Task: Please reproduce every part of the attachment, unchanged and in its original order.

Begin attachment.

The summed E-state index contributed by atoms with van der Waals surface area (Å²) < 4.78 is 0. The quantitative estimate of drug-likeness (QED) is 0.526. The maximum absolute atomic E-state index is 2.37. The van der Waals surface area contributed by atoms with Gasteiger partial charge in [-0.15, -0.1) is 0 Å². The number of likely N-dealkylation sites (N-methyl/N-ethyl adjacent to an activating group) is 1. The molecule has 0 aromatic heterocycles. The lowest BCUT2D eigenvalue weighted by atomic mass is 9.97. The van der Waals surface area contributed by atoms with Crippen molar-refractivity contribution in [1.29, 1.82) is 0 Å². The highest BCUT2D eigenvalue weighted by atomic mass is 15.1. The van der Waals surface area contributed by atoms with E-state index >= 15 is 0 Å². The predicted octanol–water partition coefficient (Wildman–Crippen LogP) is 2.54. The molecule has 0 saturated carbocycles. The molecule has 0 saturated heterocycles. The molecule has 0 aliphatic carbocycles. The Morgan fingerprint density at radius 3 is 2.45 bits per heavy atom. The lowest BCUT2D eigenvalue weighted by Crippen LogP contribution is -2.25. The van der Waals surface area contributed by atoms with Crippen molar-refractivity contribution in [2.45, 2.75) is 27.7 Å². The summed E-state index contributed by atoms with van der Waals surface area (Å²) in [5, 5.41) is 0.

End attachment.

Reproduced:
The summed E-state index contributed by atoms with van der Waals surface area (Å²) < 4.78 is 0. The quantitative estimate of drug-likeness (QED) is 0.526. The maximum absolute atomic E-state index is 2.37. The van der Waals surface area contributed by atoms with Gasteiger partial charge in [-0.15, -0.1) is 0 Å². The number of likely N-dealkylation sites (N-methyl/N-ethyl adjacent to an activating group) is 1. The molecule has 0 aromatic heterocycles. The lowest BCUT2D eigenvalue weighted by atomic mass is 9.97. The van der Waals surface area contributed by atoms with Crippen molar-refractivity contribution in [1.29, 1.82) is 0 Å². The highest BCUT2D eigenvalue weighted by atomic mass is 15.1. The van der Waals surface area contributed by atoms with E-state index >= 15 is 0 Å². The predicted octanol–water partition coefficient (Wildman–Crippen LogP) is 2.54. The molecule has 0 saturated carbocycles. The molecule has 0 saturated heterocycles. The molecule has 0 aliphatic carbocycles. The Morgan fingerprint density at radius 3 is 2.45 bits per heavy atom. The lowest BCUT2D eigenvalue weighted by Crippen LogP contribution is -2.25. The van der Waals surface area contributed by atoms with Crippen molar-refractivity contribution in [2.45, 2.75) is 27.7 Å². The summed E-state index contributed by atoms with van der Waals surface area (Å²) in [5, 5.41) is 0.